How to fix rush hour traffic once and for all?

Discussion in 'The Garage' started by senttoschool, Dec 3, 2012.

  1. LTC8K6

    LTC8K6 Lifer

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    If both went 100 miles, both used the road the same amount, both should pay the same road use tax.

    Does a 29mpg 4000 pound Taurus really wear the road much less than a 20mpg 4500 pound Grand Cherokee?

    Even a Prius weighs 3000 pounds...
     
    #26 LTC8K6, Dec 3, 2012
    Last edited: Dec 3, 2012
  2. Ferzerp

    Ferzerp Diamond Member

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    Go back and see my edit from 3 minutes before you replied.
     
  3. LTC8K6

    LTC8K6 Lifer

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    The board created a new page with my post... :biggrin:
     
  4. Ferzerp

    Ferzerp Diamond Member

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    Well, I agree with you in theory.
     
  5. EagleKeeper

    EagleKeeper Discussion Club Moderator<br>Elite Member
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    Change your page settings :\
     
  6. LTC8K6

    LTC8K6 Lifer

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    Unfortunately, I'm not clairvoyant...
     
  7. amdhunter

    amdhunter Lifer

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    Give everyone Police sirens.
     
  8. ElFenix

    ElFenix Super Moderator and Elite Member
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    the only things that actually wear the road are heavy trucks.


    fixed.

    and yes, this is badly needed. people have no clue what to do with exit ramps. the left lanes on the highway will be going 70, the feeder will be doing 50, and people on the ramp will be exiting at 25 because some ass tapped his brakes at 4:45 for no reason. combine that with people sitting in the rightmost lane even though they're not exiting and you've got accidents waiting to happen.

    though, the computers should be programmed to merge late because that's the most optimal way to do it.

    http://www.edmunds.com/driving-tips/car-merging-psychology-dont-hate-the-sidezoomer.html
     
    #33 ElFenix, Dec 3, 2012
    Last edited: Dec 3, 2012
  9. KnightBreed

    KnightBreed Lifer

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    Technically, we don't pay enough. The DOT is massively underfunded. States spent billions expanding the road infrastructure as people sprawl from one place to another. Now they can afford the upkeep. It's especially bad since the gas tax hasn't changed in about 20 years. Hasn't even kept up with inflation.
     
  10. 1nf1d3l

    1nf1d3l Member

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    People have a hard enough time controlling their vehicle in mainly 2 dimensions as is...give them 50% more and I can only see problems.
     
  11. JTsyo

    JTsyo Lifer

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    Isn't the gas tax on the dollar amount? Not per gallon.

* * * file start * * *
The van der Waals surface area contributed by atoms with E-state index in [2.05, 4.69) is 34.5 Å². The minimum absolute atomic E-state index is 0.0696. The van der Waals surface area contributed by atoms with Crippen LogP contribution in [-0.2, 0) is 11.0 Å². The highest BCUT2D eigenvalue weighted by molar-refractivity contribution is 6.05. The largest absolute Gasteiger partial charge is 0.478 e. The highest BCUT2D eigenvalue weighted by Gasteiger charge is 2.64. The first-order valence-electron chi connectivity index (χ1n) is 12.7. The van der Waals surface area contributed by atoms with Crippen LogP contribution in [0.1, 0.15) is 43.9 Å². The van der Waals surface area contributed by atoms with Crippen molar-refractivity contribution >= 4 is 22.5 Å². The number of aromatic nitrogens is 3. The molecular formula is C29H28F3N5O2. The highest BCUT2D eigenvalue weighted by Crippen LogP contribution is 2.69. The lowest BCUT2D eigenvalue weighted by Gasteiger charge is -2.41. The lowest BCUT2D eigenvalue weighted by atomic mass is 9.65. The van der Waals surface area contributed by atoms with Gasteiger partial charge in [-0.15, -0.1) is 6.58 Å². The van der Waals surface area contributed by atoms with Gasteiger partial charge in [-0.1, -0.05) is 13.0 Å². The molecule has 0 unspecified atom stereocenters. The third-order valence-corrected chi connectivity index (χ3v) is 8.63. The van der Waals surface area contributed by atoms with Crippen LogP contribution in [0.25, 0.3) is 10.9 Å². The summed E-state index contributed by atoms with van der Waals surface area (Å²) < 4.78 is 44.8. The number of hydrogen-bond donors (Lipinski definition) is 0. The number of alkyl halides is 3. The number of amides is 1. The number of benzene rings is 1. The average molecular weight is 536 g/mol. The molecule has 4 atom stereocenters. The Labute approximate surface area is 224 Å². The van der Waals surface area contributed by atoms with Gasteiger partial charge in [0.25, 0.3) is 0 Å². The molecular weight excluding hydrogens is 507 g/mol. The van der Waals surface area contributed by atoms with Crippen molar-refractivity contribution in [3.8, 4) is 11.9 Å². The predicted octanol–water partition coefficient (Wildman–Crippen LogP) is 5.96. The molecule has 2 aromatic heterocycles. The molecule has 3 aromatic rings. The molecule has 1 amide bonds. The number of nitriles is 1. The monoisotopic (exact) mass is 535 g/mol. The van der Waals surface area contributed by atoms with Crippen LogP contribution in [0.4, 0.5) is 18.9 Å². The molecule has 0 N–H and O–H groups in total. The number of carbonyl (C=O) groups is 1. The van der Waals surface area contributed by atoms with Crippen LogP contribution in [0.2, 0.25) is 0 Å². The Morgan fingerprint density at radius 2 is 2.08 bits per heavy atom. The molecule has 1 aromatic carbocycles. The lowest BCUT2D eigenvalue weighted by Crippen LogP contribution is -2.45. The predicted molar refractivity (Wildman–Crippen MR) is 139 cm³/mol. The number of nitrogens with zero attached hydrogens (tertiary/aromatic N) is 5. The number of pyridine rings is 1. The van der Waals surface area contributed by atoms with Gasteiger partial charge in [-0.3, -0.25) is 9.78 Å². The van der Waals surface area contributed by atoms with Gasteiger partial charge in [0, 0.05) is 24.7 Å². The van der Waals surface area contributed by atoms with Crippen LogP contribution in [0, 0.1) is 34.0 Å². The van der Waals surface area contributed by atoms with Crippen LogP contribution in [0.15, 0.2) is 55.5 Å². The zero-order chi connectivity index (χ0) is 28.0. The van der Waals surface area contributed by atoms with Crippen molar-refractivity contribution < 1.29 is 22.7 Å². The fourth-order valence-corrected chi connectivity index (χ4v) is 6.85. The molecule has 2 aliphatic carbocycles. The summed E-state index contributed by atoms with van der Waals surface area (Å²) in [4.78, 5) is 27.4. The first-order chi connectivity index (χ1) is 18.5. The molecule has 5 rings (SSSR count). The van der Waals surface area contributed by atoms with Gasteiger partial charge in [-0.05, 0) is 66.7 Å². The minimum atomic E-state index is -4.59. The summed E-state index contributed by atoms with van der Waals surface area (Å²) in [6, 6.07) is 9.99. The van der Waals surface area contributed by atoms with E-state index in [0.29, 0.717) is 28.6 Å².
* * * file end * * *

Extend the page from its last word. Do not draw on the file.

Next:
12. ElFenix

    ElFenix Super Moderator and Elite Member
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    no
     
  13. Chiropteran

    Chiropteran Diamond Member

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    Do you live in a magical fantasy-land where drivers don't already do this?

    If we could fix traffic on interstates I'd call it a net gain, even if it doesn't stop preexisting traffic on local roads.
     
  14. KeithP

    KeithP Diamond Member

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    First let me say I didn't watch the entire video. But while the speaker calls the fee imposed a congestion charge to reduce rush hour traffic, he seems to be specifically citing a charge that was imposed on the use of bridges. From what I saw, the charge always applied not just during "rush hour." Such a charge might work in this type of situation because much of the travel is probably discretionary.

    I really doubt this would work for reducing traffic at rush hour. Most people on the road at this time are there because they are heading to or from work. Charging them a couple of bucks won't make them go into work 2 hours early or stay 2 hours late. It won't make them take public transit and quadruple their travel time. It might make them take a somewhat longer route to avoid the charge which would then cause congestion on other streets.

    Why am I not surprised some egghead from Europe sees the answer to a problem as another government fee?

    -KeithP
     
  15. Chiropteran

    Chiropteran Diamond Member

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    The thing is, traffic is not a zero sum game. 100,000 people trying to get to drive down one road at the same time cuts the speed to a crawl and it may take each them 2 hours to travel 15 miles. 100,000 people driving down the exact same road, but spread out such that 10,000 people use the road every half-hour, and suddenly the drive only takes 20 minutes.